Based on Hungarian and global CEOs’ responses, steps taken towards cost reduction and cost-effectiveness are still the most important factors in improving competitiveness (61% of CEOs are considering such measures in Hungary, and 70% globally). Improving operational efficiency thus continues to be the first reaction of CEOs. However, more than half of the respondents are also planning some major development or investment over the next 12 months: 37% of them are considering introducing new technologies, and 31% are specifically targeting the enhancement of production capacity. It may surprise some that 79% of the CEOs we polled (most of whom are in charge of large enterprises) did not experience that, as a result of the crisis, loan financing opportunities were harder to obtain for their companies at the turn of 2012 and 2013. This figure is not much lower for the senior executives of privately owned companies, either: 72% are of the same opinion.
As regards workforce planning, Hungarian CEOs reported slightly improving prospects: 37% do not expect any change in their employee headcount over the next 12 months, while 26% are planning to increase their workforce to some degree. Employee lay-offs are on the agenda for 31% of respondents.
The basis for the 2nd Hungarian CEO Survey is provided by the PwC Annual Global CEO Survey, in which, in addition to the CEOs of global companies, leaders of Hungarian businesses have also been polled for 16 years on present challenges and future prospects.
In the Hungarian survey, we used personal data collection: PwC’s experts interviewed the CEOs of 171 Hungarian companies between October and December 2012. During the interviews, we collected quantitative data by means of questionnaires. We contacted companies from the following industries: automotive, pharmaceutical, energy, tourism, retail and consumer, financial services, telecommunications and media, and industrial production. For our analysis, we considered privately owned, non-state-owned and non-listed companies, in which the owners or their direct trusted representatives are involved in day-to-day operation, separately.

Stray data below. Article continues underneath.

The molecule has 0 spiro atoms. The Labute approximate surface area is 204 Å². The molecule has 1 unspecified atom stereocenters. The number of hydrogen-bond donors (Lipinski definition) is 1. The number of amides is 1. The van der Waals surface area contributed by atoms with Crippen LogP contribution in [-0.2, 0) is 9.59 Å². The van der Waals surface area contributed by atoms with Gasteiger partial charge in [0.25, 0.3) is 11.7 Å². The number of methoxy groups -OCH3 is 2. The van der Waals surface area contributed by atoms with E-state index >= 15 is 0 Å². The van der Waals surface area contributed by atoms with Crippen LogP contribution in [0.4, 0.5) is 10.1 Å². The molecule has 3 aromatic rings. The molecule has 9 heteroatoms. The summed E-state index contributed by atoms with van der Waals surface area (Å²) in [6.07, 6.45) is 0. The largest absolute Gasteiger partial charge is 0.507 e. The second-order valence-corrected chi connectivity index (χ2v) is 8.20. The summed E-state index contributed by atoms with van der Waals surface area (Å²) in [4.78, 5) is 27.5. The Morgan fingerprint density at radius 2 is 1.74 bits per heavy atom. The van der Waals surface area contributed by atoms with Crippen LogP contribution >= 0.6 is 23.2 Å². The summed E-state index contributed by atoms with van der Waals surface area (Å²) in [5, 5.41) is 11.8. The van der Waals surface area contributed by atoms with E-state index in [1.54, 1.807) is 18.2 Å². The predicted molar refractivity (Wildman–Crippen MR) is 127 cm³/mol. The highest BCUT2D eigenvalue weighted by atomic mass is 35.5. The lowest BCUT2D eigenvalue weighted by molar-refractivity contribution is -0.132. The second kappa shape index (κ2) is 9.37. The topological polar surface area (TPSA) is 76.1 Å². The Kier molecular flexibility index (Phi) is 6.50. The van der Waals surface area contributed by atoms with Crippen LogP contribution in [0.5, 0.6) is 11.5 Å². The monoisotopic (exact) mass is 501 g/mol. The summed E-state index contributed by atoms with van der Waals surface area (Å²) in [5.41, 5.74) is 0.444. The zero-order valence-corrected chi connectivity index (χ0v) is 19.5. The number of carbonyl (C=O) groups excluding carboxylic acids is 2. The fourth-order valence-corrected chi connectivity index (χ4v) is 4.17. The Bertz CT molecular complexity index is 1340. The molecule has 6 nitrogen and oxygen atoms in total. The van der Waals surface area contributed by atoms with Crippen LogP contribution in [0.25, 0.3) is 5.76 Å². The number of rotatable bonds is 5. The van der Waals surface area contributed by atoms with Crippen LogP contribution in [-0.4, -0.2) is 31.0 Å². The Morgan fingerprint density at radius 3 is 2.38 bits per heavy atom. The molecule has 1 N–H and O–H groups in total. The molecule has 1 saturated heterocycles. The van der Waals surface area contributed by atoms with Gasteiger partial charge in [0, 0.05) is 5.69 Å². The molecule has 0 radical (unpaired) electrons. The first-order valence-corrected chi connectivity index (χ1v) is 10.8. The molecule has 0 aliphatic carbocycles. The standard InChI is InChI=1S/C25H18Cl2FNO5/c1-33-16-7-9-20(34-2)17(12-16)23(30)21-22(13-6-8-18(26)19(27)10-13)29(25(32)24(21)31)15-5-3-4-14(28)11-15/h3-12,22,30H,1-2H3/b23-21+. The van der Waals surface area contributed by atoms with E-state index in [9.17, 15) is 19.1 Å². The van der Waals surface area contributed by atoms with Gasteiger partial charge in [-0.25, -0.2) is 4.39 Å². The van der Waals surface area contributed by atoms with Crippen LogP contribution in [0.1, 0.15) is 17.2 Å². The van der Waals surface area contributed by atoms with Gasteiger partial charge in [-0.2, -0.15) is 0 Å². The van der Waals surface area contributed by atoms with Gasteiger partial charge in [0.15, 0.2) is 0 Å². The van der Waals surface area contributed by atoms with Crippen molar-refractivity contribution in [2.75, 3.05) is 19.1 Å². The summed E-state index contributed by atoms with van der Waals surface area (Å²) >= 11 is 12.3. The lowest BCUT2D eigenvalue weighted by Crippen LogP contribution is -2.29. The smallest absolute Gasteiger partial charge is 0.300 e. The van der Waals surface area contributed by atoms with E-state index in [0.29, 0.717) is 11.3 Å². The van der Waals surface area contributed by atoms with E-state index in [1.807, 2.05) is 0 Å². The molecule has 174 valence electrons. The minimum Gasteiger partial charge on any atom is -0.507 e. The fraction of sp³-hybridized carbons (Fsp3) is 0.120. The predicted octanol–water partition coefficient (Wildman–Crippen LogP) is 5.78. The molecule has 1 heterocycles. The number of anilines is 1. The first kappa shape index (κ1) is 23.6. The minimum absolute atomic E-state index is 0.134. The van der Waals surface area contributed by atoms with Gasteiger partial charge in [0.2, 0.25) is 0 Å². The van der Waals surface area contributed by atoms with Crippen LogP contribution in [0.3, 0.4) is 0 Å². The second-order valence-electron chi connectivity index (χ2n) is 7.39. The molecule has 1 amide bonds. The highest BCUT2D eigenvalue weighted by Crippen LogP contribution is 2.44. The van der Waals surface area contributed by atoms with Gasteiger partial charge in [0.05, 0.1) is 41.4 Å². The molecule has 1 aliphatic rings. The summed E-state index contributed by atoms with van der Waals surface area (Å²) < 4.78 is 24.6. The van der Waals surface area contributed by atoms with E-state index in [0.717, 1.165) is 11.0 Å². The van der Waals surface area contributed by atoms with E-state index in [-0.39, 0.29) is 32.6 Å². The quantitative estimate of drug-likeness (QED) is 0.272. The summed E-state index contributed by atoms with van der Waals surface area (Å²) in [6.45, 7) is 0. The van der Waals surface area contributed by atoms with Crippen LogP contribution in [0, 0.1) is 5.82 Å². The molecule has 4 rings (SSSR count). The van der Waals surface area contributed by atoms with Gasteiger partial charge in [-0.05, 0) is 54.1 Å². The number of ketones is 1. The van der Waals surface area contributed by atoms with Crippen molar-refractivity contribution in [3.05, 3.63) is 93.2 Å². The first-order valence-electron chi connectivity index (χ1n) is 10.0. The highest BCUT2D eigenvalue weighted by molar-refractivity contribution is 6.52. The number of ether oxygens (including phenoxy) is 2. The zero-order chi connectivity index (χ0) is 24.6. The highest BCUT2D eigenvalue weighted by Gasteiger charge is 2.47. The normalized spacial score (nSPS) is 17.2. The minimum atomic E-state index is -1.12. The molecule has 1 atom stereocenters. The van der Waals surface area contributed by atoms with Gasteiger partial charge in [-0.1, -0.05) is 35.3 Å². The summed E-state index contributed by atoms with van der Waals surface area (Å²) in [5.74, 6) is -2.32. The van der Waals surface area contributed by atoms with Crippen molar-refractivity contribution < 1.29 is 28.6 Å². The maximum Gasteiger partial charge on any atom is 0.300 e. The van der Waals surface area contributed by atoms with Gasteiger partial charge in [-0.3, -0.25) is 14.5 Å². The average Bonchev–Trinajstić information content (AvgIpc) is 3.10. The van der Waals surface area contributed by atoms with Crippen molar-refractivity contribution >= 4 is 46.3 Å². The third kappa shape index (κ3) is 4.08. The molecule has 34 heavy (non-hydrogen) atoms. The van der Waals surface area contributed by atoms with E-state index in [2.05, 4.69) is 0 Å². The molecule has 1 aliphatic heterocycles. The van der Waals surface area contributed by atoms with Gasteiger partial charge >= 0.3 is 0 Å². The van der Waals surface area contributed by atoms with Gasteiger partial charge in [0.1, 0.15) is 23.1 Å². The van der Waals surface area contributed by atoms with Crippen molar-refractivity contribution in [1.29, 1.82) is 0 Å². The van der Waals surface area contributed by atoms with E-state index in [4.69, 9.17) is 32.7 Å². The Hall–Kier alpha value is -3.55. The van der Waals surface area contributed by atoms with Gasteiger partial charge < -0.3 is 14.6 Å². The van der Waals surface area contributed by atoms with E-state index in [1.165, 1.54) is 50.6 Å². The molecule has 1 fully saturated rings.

Two-fifths (43%) of respondents carry out business activities only in Hungary; nearly half (48%) are active both in Hungary and in foreign markets; and one-tenth (9%) only operate abroad. Companies with revenues of up to HUF 9.99 billion, between HUF 10 and 49.99 billion, and over HUF 50 billion represented equal shares of the companies we analysed.
About our survey partner:
Under the presidency of Dr. Péter Futó, the Confederation of Hungarian Employers and Industrialists (MGYOSZ) participated in the 2nd Hungarian CEO Survey in 2013 as PwC’s professional partner for the second time. Established 111 years ago, MGYOSZ represents more than 60% of the private sector in terms of invested capital, turnover and number of employees. Its membership includes 6,000 medium-sized and large enterprises, 51 professional and 15 county-level and regional federations. Since 2005, MGYOSZ has been a member of BUSINESSEUROPE, the most influential coalition of employers’ organisations in Europe. MGYOSZ is pleased to have accepted PwC’s offer to take part in the survey, as working closely with PwC has made it possible for MGYOSZ to accurately assess the situation of Hungarian businesses and the opinions and expectations of CEOs, and represent the interests of its members more efficiently.